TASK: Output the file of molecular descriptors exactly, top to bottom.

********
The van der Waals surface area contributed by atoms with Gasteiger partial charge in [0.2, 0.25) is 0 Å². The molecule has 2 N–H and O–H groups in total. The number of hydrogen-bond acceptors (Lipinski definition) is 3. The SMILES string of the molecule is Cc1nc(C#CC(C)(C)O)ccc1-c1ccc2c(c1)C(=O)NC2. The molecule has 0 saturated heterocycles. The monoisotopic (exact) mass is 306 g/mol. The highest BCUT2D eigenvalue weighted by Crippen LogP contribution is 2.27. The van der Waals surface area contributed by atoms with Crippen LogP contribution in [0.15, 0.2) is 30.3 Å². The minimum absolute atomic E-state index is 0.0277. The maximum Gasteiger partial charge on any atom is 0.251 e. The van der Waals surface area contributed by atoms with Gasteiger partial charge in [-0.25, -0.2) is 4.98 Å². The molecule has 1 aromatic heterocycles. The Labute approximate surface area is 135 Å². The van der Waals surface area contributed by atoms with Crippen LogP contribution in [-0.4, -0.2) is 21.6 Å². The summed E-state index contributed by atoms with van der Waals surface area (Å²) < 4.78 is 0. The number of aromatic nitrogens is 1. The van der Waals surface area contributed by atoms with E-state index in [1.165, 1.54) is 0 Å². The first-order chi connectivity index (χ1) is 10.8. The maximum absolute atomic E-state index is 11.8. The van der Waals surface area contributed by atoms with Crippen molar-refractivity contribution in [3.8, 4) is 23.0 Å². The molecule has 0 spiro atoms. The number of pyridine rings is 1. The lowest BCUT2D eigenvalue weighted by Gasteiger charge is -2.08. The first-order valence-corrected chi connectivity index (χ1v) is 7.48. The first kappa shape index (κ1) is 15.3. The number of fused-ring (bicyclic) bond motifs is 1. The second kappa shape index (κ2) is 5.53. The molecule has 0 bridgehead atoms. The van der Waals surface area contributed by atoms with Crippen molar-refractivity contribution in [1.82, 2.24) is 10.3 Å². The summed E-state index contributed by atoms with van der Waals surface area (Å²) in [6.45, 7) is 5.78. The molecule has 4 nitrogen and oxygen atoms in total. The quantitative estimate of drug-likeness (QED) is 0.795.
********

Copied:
The van der Waals surface area contributed by atoms with Gasteiger partial charge in [0.2, 0.25) is 0 Å². The molecule has 2 N–H and O–H groups in total. The number of hydrogen-bond acceptors (Lipinski definition) is 3. The SMILES string of the molecule is Cc1nc(C#CC(C)(C)O)ccc1-c1ccc2c(c1)C(=O)NC2. The molecule has 0 saturated heterocycles. The monoisotopic (exact) mass is 306 g/mol. The highest BCUT2D eigenvalue weighted by Crippen LogP contribution is 2.27. The van der Waals surface area contributed by atoms with Crippen LogP contribution in [0.15, 0.2) is 30.3 Å². The minimum absolute atomic E-state index is 0.0277. The maximum Gasteiger partial charge on any atom is 0.251 e. The van der Waals surface area contributed by atoms with Gasteiger partial charge in [-0.25, -0.2) is 4.98 Å². The molecule has 1 aromatic heterocycles. The Labute approximate surface area is 135 Å². The van der Waals surface area contributed by atoms with Crippen LogP contribution in [-0.4, -0.2) is 21.6 Å². The summed E-state index contributed by atoms with van der Waals surface area (Å²) < 4.78 is 0. The number of aromatic nitrogens is 1. The van der Waals surface area contributed by atoms with E-state index in [1.165, 1.54) is 0 Å². The first-order chi connectivity index (χ1) is 10.8. The maximum absolute atomic E-state index is 11.8. The van der Waals surface area contributed by atoms with Crippen molar-refractivity contribution in [3.8, 4) is 23.0 Å². The molecule has 0 spiro atoms. The number of pyridine rings is 1. The lowest BCUT2D eigenvalue weighted by Gasteiger charge is -2.08. The first-order valence-corrected chi connectivity index (χ1v) is 7.48. The first kappa shape index (κ1) is 15.3. The number of fused-ring (bicyclic) bond motifs is 1. The second kappa shape index (κ2) is 5.53. The molecule has 0 bridgehead atoms. The van der Waals surface area contributed by atoms with Crippen molar-refractivity contribution in [1.82, 2.24) is 10.3 Å². The summed E-state index contributed by atoms with van der Waals surface area (Å²) in [6.45, 7) is 5.78. The molecule has 4 nitrogen and oxygen atoms in total. The quantitative estimate of drug-likeness (QED) is 0.795.